The Root of The Problem with writing elevator pitches can be summarised in

  1. Not really knowing who you want to work with, and what their biggest pain is
  2. Not Knowing what makes you stand out from everyone else doing what you do
  3. Not really knowing how to demonstrate the value you have to offer your prospects.

Now let’s talk about how to fix this.

3 Things That Have People Lining Up To Pay

People need to know what you do, who you are and what value you have to offer them. The trouble is, you need to say this in a way that is relevant and credible… because all the while your prospect is asking “what’s in it for me?”.
These three things when done right hit the psychological triggers that switch people into wanting to work with you – before you even open your mouth.

1. Your Brand

This isn’t about your logo and font type. These are components of your brand, but not the brand in itself. Your brand is the tone you use, the way you explain things, the way you make your prospects feel and the messaging you use to tell someone what you need them to know. This presupposes you know who you want to work with, and how you want to relate to them. 

As an example, let’s look at Mirasee: Danny is a business-savvy educator. He talks about “his students”, not his clients; he talks about “trainings” not presentations. He is also informal, and super-friendly.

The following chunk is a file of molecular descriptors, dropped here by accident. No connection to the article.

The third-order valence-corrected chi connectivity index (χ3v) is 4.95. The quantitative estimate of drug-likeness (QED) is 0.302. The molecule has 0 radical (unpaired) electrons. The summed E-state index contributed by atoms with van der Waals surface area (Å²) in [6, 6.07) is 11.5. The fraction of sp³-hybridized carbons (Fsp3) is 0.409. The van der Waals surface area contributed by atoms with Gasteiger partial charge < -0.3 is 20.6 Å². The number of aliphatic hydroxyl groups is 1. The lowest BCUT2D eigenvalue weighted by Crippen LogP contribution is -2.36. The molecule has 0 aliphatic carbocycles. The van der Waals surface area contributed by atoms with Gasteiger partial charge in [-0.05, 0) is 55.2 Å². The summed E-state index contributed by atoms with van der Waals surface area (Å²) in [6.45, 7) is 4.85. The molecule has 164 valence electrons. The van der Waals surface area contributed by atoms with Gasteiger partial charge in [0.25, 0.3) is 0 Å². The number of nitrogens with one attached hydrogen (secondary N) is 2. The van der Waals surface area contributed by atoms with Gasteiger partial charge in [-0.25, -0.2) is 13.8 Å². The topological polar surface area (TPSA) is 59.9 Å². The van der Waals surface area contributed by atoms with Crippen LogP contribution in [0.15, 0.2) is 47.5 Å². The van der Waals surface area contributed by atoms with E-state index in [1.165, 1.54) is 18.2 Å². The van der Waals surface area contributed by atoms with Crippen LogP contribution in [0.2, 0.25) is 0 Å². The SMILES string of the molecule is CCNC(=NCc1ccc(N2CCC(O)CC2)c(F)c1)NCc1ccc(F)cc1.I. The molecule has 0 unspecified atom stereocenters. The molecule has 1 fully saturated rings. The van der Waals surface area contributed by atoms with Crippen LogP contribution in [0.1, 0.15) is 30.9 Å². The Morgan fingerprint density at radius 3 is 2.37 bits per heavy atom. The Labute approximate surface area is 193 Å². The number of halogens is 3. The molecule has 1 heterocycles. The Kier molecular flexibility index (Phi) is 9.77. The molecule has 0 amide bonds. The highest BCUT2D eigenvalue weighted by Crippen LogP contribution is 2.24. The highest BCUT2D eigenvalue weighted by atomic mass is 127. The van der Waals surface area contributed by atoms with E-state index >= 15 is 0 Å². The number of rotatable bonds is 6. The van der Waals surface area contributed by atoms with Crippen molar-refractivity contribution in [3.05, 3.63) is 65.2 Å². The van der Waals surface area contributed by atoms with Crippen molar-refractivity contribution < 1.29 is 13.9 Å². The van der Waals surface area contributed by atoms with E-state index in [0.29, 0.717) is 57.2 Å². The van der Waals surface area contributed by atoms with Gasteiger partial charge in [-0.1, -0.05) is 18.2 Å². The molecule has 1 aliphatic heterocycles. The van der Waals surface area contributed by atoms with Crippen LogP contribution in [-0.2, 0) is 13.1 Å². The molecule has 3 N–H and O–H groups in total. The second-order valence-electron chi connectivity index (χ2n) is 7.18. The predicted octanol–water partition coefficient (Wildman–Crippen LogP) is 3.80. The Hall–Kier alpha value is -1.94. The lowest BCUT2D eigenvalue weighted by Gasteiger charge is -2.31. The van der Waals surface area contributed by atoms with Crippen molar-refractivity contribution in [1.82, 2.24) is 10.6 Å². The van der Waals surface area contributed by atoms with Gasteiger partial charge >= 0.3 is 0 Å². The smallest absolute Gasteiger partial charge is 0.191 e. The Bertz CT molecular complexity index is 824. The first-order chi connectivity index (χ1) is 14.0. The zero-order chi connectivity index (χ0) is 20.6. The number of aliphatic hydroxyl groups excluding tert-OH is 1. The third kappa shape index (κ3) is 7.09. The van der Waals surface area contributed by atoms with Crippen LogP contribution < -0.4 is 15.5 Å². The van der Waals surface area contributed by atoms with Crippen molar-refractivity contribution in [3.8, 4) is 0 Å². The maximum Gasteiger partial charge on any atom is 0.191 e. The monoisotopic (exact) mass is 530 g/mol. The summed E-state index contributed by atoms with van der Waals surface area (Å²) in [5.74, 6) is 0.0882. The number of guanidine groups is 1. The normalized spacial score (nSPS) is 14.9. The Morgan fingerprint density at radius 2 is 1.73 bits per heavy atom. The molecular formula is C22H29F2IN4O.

This comes across in the tone of his emails, the way he invites people to join his classes and the way he describes what you need to do to build your business. You see, his brand seeps through everything he does, and it speaks directly to the people he wants to work with. It’s not about his logo, or colour of his business card… if he has one!

2. Your Core Client Process

Once you know who you want to work with and what pain you want to address, you need to have a framework that they can relate to so they can clearly see that you can solve their problem.

People LOVE to have a system to follow: do this, get that result. It absolves them of responsibility and gives them the confidence that you can get them where you need to be. Your core client process is the system that you use to show people where they need to go and also allows them to see how you work.

Wrapped in with this is being able to reveal a bit about who you are and your philosophies as this gives folks the comfort factor that they know how you work and they resonate with that method before they contact you.

3. Theme

Tied into both the core process and the brand you use is the theme. This is where you really separate yourself from the masses by giving people a memorable visual image about how you relate to their problem AND how you solve it.

Case Study: How Kat Lessin Helps Creatives Transition Into The World Of Entrepreneurship, Safely